In other words, it shouldn't surprise anyone that we treat enemy combatants better than we treat what appears to be traitorous behavior. Just look at all the hate for Berghdal. And so unless everyone involved in creating the conditions of the Internment Camps knew without a doubt that it was an absurd and shameful farce of justice then of course they were treated worse than enemy combatants.

Jan. 04 2016 04:24 AM
Nathan Talley from Houston

What is the music of the German men singing at around 11:30?

Oct. 07 2015 11:10 PM
Emmaline Mueller from Wisconsin

Honestly, I'm proud of America that we treated the Nazi POWs so well. I'm glad that we treated these humans like humans, as they were. My Grandfather was in WWII and he told me how, when the fighting was halted, soldiers from both sides would trade food and other knick-knacks. I think it's important to remember that people aren't devils, as much as we see Nazis as evil incarnate. We're all just men, and therefore, we deserve basic human respect. Giving this respect to those who may deserve it less, does not lower us, it raises us. It shows that we are truly good.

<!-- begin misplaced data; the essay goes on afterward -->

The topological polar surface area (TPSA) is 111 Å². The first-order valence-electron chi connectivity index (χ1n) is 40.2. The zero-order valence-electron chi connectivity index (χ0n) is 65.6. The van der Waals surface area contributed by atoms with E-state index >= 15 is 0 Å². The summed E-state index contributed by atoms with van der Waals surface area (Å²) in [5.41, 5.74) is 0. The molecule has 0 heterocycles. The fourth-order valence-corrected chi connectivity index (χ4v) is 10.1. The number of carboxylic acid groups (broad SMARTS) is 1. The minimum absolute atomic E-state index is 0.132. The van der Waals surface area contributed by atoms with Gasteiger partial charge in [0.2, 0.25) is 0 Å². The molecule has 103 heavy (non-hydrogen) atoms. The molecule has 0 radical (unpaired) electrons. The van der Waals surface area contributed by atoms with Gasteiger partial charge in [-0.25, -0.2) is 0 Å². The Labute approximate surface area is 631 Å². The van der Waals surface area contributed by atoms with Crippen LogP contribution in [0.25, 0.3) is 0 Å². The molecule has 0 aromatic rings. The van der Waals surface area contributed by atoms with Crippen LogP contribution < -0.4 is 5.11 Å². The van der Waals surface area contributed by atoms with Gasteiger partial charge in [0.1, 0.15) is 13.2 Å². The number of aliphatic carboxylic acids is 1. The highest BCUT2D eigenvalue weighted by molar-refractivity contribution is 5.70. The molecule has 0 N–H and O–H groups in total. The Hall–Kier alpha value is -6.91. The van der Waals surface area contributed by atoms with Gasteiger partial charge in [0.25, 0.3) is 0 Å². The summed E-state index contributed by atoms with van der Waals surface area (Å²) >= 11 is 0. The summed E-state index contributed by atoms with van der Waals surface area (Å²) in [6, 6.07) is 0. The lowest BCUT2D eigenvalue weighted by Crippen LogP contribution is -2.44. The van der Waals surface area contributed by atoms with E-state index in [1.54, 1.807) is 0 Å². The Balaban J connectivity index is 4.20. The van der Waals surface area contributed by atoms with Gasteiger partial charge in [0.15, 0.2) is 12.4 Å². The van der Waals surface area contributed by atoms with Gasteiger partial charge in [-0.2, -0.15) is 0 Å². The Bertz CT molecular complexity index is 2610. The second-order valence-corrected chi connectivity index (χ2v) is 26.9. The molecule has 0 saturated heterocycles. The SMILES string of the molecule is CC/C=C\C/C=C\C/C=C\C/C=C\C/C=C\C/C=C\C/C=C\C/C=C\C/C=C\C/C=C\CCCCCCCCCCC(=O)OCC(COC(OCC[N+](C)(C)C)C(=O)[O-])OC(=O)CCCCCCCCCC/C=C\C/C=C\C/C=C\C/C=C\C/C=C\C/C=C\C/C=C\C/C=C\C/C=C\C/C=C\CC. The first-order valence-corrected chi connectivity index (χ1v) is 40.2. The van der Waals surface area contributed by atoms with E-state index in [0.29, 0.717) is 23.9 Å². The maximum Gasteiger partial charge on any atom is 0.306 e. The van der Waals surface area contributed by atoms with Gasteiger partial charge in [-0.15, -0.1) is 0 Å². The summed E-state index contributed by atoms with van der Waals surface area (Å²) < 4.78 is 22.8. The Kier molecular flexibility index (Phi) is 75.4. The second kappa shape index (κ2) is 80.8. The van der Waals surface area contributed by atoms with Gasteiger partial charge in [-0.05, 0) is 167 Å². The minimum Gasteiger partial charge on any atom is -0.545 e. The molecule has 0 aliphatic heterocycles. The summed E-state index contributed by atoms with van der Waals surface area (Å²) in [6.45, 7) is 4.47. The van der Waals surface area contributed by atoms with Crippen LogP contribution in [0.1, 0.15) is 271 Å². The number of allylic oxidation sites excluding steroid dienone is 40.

Sep. 20 2015 09:48 PM
Keith Shazad Malik rhodes from Philadelphia


It's the obvious question, isn't it?

Were the nazis pampered in America because there was German American (non Philadelphian) support for the Holocaust?

Keith Shazad Malik Rhodes

Sep. 03 2015 11:44 AM
Chris from New York City

There's some transcript and reflection on this Episode in this blog post:

“We are not going to let the enemy decide who we are.”

Aug. 21 2015 11:14 AM

I can't slog through all these comments but feel compelled to respond to one:
"... I have to wonder if they were treated so well because perhaps Idaho didn't love the jews either."